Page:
ahead without diplomatic complications vis-a-vis India. Balochistan remain a dilemma for Chinese with no end in sight. It has been embroiled in a perpetual state of turmoil and political tussle with the Pakistani state. People there have complained that power projects that ought to be theirs have gone to Punjab. The unpredictable
security situation remains a huge concern for the corridor. There have been instances of killing and kidnapping of Chinese nationals. Pakistan has deployed 15000 special security forces for Chinese nationals and companies along the corridor to counter any terrorist attack on CPEC projects. While the military brass and the civilian government had both agreed to CPEC, nobody is clear on the terms of agreement. Lack of transparency and accountability is also a major issue for CPEC. Economists in Pakistan are of view that CPEC may be a debt trap. They mention the indebtedness of Sri Lanka in this regard.
In response to the objections raised by India, China said that no other country in the project has objection against lack of transparency. It gave India a four-point initiative to improve ties between them. It further said that if sovereignty was the only issue then it would work around it as it had done during China-Pakistan
border dispute of 1963, in which they agreed that all negotiations were subject to renegotiation after the “settlement of Kashmir dispute”. However, India remained unconvinced. Chinese have been keen to join hands with India as they are aware that the corridor passes through territory that is disputed between India and Pakistan.
However, for this China have to make several concessions to India which include inter alia, greater transparency, lateral connectivity Eastward and Westward for which India would be an equal partner and Indian industries will be given free movement in the project areas.
CPEC is a part of Chinese plan to secure and maximise its supply lines through Gwadar with an enhanced presence in the Indian Ocean. Hence, it is extensively considered that upon CPEC’s materialization, a comprehensive Chinese presence will undermine India’s influence in the Indian Ocean. There is possibility of a robust naval presence at key points that may put China in a commanding position at “the mouth of the gulf” in India’s perceived “home ground”. Article VI of China-Pakistan border agreement 1963 states that after settlement of POK issue, the sovereign nation would start negotiation with People’s Republic of China – so it is implausible that India’s sovereignty will get affected. Hence, CPEC might become fruitful as it is not only a bilateral cooperation but also multilateral project in the long run. It would enable India to foster its exports and axe its trade deficit with China. Moreover, by keeping territorial issues aside, the corridor will help India to access Central Asia through roadway, which will be much more economical compared to the sea route across Chabahar.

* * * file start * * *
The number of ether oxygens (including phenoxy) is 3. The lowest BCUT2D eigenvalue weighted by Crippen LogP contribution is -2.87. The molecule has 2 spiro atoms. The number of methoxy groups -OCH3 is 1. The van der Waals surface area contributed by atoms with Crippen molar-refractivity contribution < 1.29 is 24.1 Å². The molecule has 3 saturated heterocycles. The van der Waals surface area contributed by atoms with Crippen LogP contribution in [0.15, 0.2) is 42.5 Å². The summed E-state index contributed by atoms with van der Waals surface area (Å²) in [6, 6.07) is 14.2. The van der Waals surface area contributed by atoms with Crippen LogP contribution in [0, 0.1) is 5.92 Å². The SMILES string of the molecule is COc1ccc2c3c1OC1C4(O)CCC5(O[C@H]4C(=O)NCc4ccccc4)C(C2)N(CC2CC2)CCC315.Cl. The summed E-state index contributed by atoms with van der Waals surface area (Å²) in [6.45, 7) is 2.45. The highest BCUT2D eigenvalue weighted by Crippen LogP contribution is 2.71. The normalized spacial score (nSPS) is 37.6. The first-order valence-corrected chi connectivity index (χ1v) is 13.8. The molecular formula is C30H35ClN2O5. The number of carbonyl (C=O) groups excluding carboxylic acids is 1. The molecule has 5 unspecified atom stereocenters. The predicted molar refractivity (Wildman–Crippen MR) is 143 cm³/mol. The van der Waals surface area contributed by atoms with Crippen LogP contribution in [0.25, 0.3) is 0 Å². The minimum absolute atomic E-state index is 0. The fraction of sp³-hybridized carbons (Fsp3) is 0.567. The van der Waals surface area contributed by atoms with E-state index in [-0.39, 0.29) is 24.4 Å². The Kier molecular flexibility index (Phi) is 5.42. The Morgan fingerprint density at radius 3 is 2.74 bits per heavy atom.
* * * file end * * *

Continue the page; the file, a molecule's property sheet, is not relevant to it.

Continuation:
There are a few unanswered concerns for Pakistan as well. Will the Chinese variety replace the US and Saudi imperialism? What will happen if China deviate its interest to different territory and projects, and CPEC is abandoned like some African mining site? Will CPEC really be the destiny changer for Pakistan at the further loss of its sovereignty, given the absence of any indigenous economic strategy other than one corridor? There is bound to be an ancient Chinese proverb warning about putting all eggs in one basket.
India’s position will definitely have a substantial repercussion on China-India relations. India had made it clear that unless China was willing to discuss alternate routing, it will neither join the project nor attend the forum with B&RI map showing Gilgit Baltistan in Pakistan as a part of “CPEC”. However, in a statement by India’s high commissioner to Pakistan, it was noted, “India has no worry over the construction of Pakistan-China Economic Corridor as economically strong Pakistan would bring stability in the region”.
CPEC is ultimately a thorn in Delhi-Islamabad relation. While India’s overall perspective on POK remains understated, the commencement of the CPEC warrants more profound attention than what has been accorded so far. There is a need to scrutinize the circumstances meticulously and fabricate a suitable and sustainable stratagem that could aid India’s long-term interests.